The top journalists who frame election topics in major newspapers have different coverage foci. While some have similar patterns, others seem to have their own agenda.

Chart shows percentage of statements about different topics among top 5 print journalists since May 1.  “Other” represents topics out of the top 5 for each journalist.  Top journalists determined by highest quantity of articles written about the election.  Time frame is May 1 – July 6.

Chart shows percentage of statements about different topics among top 5 print journalists since May 1. “Other” represents topics out of the top 5 for each journalist. Top journalists determined by highest quantity of articles written about the election. Time frame is May 1 – July 6.

In the past two months, these five journalists have been driving the print coverage of the presidential election. The non-policy related topics of Campaign Strategy (red) and Candidate Character (light blue), dominate the coverage in articles by Philip Rucker (Washington Post), Susan Page (USA Today) and Thomas Fitzgerald (Philadelphia Inquirer). The topic most equally covered by these top five journalists is the Economy (yellow).

Interestingly, Matt Viser of the Boston Globe devotes very little attention to Campaign Strategy and Candidate Character. Just 19% of the statements in his articles are about these two topics combined. Instead, Viser has had more focus on policy issues. In the past two months, Immigration (brown) and the Economy (yellow) have been the topics most discussed in statements in his articles on the election.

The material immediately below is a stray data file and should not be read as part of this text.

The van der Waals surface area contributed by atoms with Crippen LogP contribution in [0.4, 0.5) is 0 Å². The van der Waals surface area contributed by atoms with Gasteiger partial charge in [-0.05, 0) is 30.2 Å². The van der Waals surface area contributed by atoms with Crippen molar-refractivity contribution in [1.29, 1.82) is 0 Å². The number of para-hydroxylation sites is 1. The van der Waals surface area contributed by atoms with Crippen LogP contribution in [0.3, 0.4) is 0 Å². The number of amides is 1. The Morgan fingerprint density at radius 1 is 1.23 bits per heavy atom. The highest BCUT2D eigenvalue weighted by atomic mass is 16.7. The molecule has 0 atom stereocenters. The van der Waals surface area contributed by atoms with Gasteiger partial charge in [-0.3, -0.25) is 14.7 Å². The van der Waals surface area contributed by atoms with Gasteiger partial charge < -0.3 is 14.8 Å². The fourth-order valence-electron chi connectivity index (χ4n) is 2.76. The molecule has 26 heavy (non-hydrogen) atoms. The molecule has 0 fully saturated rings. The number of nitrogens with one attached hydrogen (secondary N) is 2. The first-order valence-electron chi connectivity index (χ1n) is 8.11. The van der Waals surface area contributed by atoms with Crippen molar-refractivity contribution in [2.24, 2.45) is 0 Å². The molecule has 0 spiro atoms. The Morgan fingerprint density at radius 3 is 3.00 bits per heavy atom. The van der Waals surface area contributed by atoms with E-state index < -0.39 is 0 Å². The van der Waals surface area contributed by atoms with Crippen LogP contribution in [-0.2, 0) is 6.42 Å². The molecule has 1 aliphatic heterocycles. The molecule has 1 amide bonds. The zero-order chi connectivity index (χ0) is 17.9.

The two journalists from the Washington Post in this list are also the only two that have coverage of Healthcare (light purple), Karen Tumulty and Philip Rucker. Tumulty covered it the most with 21% of the statements in her articles being about that topic.

Also of note is that articles by Susan Page lack breadth in comparison to the other journalists in this list. She has a very strong focus on Campaign Strategy, Candidate Character and the Economy, but outside of these three issues she devotes very little coverage. Just 19% of the statements in her articles were about issues outside of those top three in the past two months. This contrasts with Viser’s articles on the election, in which 41% of the statements are about topics outside of his top three.